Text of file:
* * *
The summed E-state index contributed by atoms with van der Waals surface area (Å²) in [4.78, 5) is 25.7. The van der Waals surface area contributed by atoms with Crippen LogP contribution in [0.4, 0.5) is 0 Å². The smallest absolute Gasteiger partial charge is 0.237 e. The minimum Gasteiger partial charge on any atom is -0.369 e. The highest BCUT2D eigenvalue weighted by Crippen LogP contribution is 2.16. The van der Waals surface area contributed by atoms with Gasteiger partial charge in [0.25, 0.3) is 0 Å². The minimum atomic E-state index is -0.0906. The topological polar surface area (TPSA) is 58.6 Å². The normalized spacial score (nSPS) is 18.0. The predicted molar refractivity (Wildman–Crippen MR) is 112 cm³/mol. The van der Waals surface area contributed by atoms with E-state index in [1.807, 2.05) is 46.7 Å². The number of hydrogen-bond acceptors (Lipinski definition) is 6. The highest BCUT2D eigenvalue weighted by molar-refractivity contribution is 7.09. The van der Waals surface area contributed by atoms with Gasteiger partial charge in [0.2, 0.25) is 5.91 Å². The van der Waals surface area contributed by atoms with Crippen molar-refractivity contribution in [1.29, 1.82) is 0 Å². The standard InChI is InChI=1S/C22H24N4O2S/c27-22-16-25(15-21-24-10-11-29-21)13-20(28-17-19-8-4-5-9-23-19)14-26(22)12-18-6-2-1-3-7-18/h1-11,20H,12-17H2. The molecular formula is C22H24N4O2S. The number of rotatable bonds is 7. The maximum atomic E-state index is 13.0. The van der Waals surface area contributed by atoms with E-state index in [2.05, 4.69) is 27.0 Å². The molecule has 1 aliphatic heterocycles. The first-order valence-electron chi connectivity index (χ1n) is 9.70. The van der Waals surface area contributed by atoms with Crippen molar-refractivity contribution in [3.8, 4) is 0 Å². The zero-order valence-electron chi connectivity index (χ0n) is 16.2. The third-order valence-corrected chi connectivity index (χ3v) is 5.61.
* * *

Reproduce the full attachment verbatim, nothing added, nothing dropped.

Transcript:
The summed E-state index contributed by atoms with van der Waals surface area (Å²) in [4.78, 5) is 25.7. The van der Waals surface area contributed by atoms with Crippen LogP contribution in [0.4, 0.5) is 0 Å². The smallest absolute Gasteiger partial charge is 0.237 e. The minimum Gasteiger partial charge on any atom is -0.369 e. The highest BCUT2D eigenvalue weighted by Crippen LogP contribution is 2.16. The van der Waals surface area contributed by atoms with Gasteiger partial charge in [0.25, 0.3) is 0 Å². The minimum atomic E-state index is -0.0906. The topological polar surface area (TPSA) is 58.6 Å². The normalized spacial score (nSPS) is 18.0. The predicted molar refractivity (Wildman–Crippen MR) is 112 cm³/mol. The van der Waals surface area contributed by atoms with E-state index in [1.807, 2.05) is 46.7 Å². The number of hydrogen-bond acceptors (Lipinski definition) is 6. The highest BCUT2D eigenvalue weighted by molar-refractivity contribution is 7.09. The van der Waals surface area contributed by atoms with Gasteiger partial charge in [0.2, 0.25) is 5.91 Å². The van der Waals surface area contributed by atoms with Crippen molar-refractivity contribution in [1.29, 1.82) is 0 Å². The standard InChI is InChI=1S/C22H24N4O2S/c27-22-16-25(15-21-24-10-11-29-21)13-20(28-17-19-8-4-5-9-23-19)14-26(22)12-18-6-2-1-3-7-18/h1-11,20H,12-17H2. The molecular formula is C22H24N4O2S. The number of rotatable bonds is 7. The maximum atomic E-state index is 13.0. The van der Waals surface area contributed by atoms with E-state index in [2.05, 4.69) is 27.0 Å². The molecule has 1 aliphatic heterocycles. The first-order valence-electron chi connectivity index (χ1n) is 9.70. The van der Waals surface area contributed by atoms with Crippen molar-refractivity contribution in [3.8, 4) is 0 Å². The zero-order valence-electron chi connectivity index (χ0n) is 16.2. The third-order valence-corrected chi connectivity index (χ3v) is 5.61.